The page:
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September 6, 2005 Volume 14 No. 25 Update on Pest Management and Crop Development

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Upcoming Events

Upcoming Pest Events | Trap Catches | Insects | General Info

Current DD accumulations
43°F
50°F

(Geneva 1/1-9/6):

3387

2397

(Geneva 1/1-9/6/2004):

3089

2054

(Geneva "Normal"):

3137

2180

(Geneva 9/12 Predicted):

3518

2487

 

Coming Events:

Ranges:

 

Lesser appleworm 2nd flight subsides 2883–3467 1973–2387
Redbanded leafroller 3rd flight subsides 3124–3436 2142–2422
Codling moth 2nd flight subsides 2859–3583 1944–2536
Lesser peachtree borer flight subsides 2984–3422 2005–2413
Obliquebanded leafroller 2nd flight subsides 2947–3467 2022–2438
Oriental fruit moth 3rd flight subsides 2962–3381 2000–2288
American plum borer 2nd flight subsides 3128–3612 2179–2541
Spotted tentiform leafminer 3rd flight subsides 3230–3444 2246–2432

 

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Trap Catches

Upcoming Pest Events | Trap Catches | Insects

TRAP CATCHES (Number/trap/day)
Geneva

8/22

8/25

8/29

9/6

Redbanded Leafroller

1.4

1.0

0.4

0.9

Spotted Tentiform Leafminer

20.6

28.0

10.6

5.6

Oriental Fruit Moth

0.0

0.0

0.0

0.0

Lesser Appleworm

0.0

0.0

0.3

0.1

San Jose Scale

5.6

0.7

2.6

3.4

American Plum Borer

0.1

0.0

0.0

0.1

Lesser Peachtree Borer

0.9

0.5

0.1

0.1

Obliquebanded Leafroller

0.1

0.3

0.0

0.1

Apple maggot

0.1

0.1

0.0

0.0

Highland (Dick Straub, Peter Jentsch):

8/1

8/8

8/17

8/22

Redbanded Leafroller

0.2

0.7

4.6

5.0

Spotted Tentiform Leafminer

43.1

50.7

75.9

38.2

Oriental Fruit Moth

0.9

1.2

1.7

2.2

Lesser Appleworm

0.9

0.9

3.8

2.7

Codling Moth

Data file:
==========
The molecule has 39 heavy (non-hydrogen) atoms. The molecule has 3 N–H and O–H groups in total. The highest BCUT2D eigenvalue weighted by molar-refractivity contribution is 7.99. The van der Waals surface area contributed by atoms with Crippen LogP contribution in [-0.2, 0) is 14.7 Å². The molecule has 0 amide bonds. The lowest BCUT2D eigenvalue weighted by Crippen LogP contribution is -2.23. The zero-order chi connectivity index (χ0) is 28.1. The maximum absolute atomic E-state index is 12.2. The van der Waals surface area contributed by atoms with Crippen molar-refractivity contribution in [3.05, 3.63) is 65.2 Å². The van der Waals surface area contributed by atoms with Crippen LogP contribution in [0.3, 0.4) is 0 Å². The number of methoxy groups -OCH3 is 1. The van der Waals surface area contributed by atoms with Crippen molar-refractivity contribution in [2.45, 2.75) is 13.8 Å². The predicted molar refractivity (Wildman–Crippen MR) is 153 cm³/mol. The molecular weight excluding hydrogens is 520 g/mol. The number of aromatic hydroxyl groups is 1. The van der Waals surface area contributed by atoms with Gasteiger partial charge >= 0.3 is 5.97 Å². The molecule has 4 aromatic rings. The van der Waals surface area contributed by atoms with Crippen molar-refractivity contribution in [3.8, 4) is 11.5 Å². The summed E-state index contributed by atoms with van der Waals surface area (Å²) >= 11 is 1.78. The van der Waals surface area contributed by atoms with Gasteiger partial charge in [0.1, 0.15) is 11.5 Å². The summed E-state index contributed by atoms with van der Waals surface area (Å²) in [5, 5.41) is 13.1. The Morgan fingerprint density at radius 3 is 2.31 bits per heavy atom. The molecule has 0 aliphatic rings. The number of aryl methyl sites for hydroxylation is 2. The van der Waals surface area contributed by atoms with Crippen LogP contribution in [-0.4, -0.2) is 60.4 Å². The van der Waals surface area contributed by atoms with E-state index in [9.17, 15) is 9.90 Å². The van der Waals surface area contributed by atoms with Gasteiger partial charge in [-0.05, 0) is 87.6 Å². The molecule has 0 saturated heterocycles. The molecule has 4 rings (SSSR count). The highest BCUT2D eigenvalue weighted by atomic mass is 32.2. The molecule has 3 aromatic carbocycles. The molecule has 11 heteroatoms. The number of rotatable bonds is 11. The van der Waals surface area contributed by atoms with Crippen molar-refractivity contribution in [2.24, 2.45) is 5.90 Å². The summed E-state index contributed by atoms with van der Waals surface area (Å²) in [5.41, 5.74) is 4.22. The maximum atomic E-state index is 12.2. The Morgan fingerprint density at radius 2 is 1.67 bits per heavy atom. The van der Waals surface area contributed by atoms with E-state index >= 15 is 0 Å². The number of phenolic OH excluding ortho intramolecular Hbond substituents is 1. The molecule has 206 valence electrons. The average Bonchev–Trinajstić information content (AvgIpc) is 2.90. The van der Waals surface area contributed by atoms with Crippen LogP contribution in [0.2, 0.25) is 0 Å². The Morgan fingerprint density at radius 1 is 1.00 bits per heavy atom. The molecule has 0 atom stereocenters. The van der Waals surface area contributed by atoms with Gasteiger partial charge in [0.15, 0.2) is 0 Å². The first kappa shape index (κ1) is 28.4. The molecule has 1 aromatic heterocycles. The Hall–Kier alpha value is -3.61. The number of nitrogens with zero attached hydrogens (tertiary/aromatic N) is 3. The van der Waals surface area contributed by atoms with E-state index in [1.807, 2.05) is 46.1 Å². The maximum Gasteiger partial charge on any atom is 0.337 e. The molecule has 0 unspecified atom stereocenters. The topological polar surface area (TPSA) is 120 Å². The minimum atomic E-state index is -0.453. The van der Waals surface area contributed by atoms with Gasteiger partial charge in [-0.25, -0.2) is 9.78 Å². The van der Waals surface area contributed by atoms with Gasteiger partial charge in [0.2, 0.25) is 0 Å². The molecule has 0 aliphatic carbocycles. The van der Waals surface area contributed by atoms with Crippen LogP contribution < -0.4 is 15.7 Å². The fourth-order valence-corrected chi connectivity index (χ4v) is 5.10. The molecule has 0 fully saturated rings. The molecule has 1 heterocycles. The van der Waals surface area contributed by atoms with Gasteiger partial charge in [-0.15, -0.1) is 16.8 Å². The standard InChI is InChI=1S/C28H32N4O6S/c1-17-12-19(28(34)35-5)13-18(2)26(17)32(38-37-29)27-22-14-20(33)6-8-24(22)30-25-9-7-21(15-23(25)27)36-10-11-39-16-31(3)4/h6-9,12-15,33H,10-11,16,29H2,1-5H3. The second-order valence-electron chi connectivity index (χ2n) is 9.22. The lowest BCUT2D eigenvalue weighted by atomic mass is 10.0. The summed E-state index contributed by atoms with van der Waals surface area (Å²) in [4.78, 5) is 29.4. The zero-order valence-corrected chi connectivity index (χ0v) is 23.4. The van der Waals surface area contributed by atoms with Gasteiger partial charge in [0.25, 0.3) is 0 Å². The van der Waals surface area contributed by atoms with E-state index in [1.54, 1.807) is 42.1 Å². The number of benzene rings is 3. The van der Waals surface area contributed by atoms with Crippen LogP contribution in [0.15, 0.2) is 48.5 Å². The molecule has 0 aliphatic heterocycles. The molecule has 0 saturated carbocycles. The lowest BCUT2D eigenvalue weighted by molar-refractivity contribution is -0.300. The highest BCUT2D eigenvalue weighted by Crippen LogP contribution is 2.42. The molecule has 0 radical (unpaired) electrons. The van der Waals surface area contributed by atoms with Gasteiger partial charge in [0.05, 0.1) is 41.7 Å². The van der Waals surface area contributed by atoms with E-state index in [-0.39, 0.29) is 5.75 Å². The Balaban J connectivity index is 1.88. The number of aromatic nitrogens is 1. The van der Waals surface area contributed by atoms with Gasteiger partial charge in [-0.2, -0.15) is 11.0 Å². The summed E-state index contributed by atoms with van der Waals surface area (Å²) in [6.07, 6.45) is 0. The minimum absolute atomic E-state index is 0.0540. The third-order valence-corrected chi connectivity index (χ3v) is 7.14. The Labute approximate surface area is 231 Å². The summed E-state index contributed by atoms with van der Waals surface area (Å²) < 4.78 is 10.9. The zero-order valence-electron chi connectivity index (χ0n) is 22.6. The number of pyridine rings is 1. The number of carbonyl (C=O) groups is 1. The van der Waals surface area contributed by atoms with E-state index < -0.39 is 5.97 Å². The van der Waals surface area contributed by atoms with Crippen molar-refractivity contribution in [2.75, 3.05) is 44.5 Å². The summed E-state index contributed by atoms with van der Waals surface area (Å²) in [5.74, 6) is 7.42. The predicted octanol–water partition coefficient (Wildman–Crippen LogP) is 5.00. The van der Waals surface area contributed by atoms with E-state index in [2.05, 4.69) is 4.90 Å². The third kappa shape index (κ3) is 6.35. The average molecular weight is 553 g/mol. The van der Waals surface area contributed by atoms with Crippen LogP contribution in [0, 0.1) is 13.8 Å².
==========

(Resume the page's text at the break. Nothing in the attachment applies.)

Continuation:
1.1

0.4

0.6

0.5

Obliquebanded Leafroller

0.5

0.5

<0.1

<0.1

Apple maggot

0.1

0.1

0.2

<0.1

* = 1st catch

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Insects

Upcoming Pest Events | Trap Catches | Insects

INSECT SUMMERY

2005 FRUIT ARTHROPOD PEST REVIEW
(Art Agnello, Entomology, Geneva)

   For once, we find ourselves approaching the end of a growing season that was more like 'the ones we used to have' than any in the past several years, and although keeping the trees covered and the pests under control was considerably less complicated than during the shower-heavy 2003 and 2004 seasons, the hot and dry conditions presented their own kinds of challenges in terms of arthropod management.  Nevertheless, the pre-autumnal environmental cues already have been exerting their effects on the insect community, so this is probably a good time to attempt our annual re-cap of the season's arthropod features.

   We may find it a little difficult to recall from this vantage point, but we actually started out with a relatively slow, cool and rainy spring, which had us "behind normal" until well into June, when a brief period of warmer temperatures came in during the fruit set period.  Similar to last year, this had the positive effect of not only obstructing the early season pests such as European red mite, spotted tentiform leafminer, and rosy apple aphid, along with pear psylla, but it also gave plum curculio enough steam to progress through its oviposition period in fairly short order, so that most locations could get by with just the petal fall and 1st cover applications to obtain sufficient protection.